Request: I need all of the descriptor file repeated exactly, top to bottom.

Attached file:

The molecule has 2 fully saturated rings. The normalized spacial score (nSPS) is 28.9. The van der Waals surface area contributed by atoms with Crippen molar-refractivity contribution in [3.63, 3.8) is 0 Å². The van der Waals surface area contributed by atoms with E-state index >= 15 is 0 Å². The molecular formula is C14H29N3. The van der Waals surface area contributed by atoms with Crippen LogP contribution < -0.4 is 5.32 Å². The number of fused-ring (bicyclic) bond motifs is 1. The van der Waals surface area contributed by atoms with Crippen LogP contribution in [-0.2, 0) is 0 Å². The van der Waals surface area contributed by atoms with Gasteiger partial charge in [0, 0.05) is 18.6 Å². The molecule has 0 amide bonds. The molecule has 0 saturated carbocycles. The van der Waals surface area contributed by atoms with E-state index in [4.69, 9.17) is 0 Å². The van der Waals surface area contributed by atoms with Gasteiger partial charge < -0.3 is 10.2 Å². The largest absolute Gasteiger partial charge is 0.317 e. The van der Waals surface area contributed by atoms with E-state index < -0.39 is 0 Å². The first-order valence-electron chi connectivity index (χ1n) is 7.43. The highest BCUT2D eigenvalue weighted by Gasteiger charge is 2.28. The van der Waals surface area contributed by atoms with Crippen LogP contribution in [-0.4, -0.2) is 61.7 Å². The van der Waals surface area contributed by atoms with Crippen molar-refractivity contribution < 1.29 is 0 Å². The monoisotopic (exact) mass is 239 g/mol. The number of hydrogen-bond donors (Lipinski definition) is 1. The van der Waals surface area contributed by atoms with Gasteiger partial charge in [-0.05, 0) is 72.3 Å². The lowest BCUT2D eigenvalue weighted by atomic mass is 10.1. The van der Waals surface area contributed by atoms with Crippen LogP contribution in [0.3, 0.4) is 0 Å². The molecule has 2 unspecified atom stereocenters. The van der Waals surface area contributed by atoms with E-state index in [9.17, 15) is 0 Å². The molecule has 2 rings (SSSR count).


The molecule has 2 fully saturated rings. The normalized spacial score (nSPS) is 28.9. The van der Waals surface area contributed by atoms with Crippen molar-refractivity contribution in [3.63, 3.8) is 0 Å². The van der Waals surface area contributed by atoms with E-state index >= 15 is 0 Å². The molecular formula is C14H29N3. The van der Waals surface area contributed by atoms with Crippen LogP contribution < -0.4 is 5.32 Å². The number of fused-ring (bicyclic) bond motifs is 1. The van der Waals surface area contributed by atoms with Crippen LogP contribution in [-0.2, 0) is 0 Å². The van der Waals surface area contributed by atoms with Gasteiger partial charge in [0, 0.05) is 18.6 Å². The molecule has 0 amide bonds. The molecule has 0 saturated carbocycles. The van der Waals surface area contributed by atoms with E-state index in [4.69, 9.17) is 0 Å². The van der Waals surface area contributed by atoms with Gasteiger partial charge < -0.3 is 10.2 Å². The largest absolute Gasteiger partial charge is 0.317 e. The van der Waals surface area contributed by atoms with E-state index < -0.39 is 0 Å². The first-order valence-electron chi connectivity index (χ1n) is 7.43. The highest BCUT2D eigenvalue weighted by Gasteiger charge is 2.28. The van der Waals surface area contributed by atoms with Crippen LogP contribution in [-0.4, -0.2) is 61.7 Å². The van der Waals surface area contributed by atoms with Crippen molar-refractivity contribution < 1.29 is 0 Å². The monoisotopic (exact) mass is 239 g/mol. The number of hydrogen-bond donors (Lipinski definition) is 1. The van der Waals surface area contributed by atoms with Gasteiger partial charge in [-0.05, 0) is 72.3 Å². The lowest BCUT2D eigenvalue weighted by atomic mass is 10.1. The van der Waals surface area contributed by atoms with Crippen LogP contribution in [0.3, 0.4) is 0 Å². The molecule has 2 unspecified atom stereocenters. The van der Waals surface area contributed by atoms with E-state index in [9.17, 15) is 0 Å². The molecule has 2 rings (SSSR count).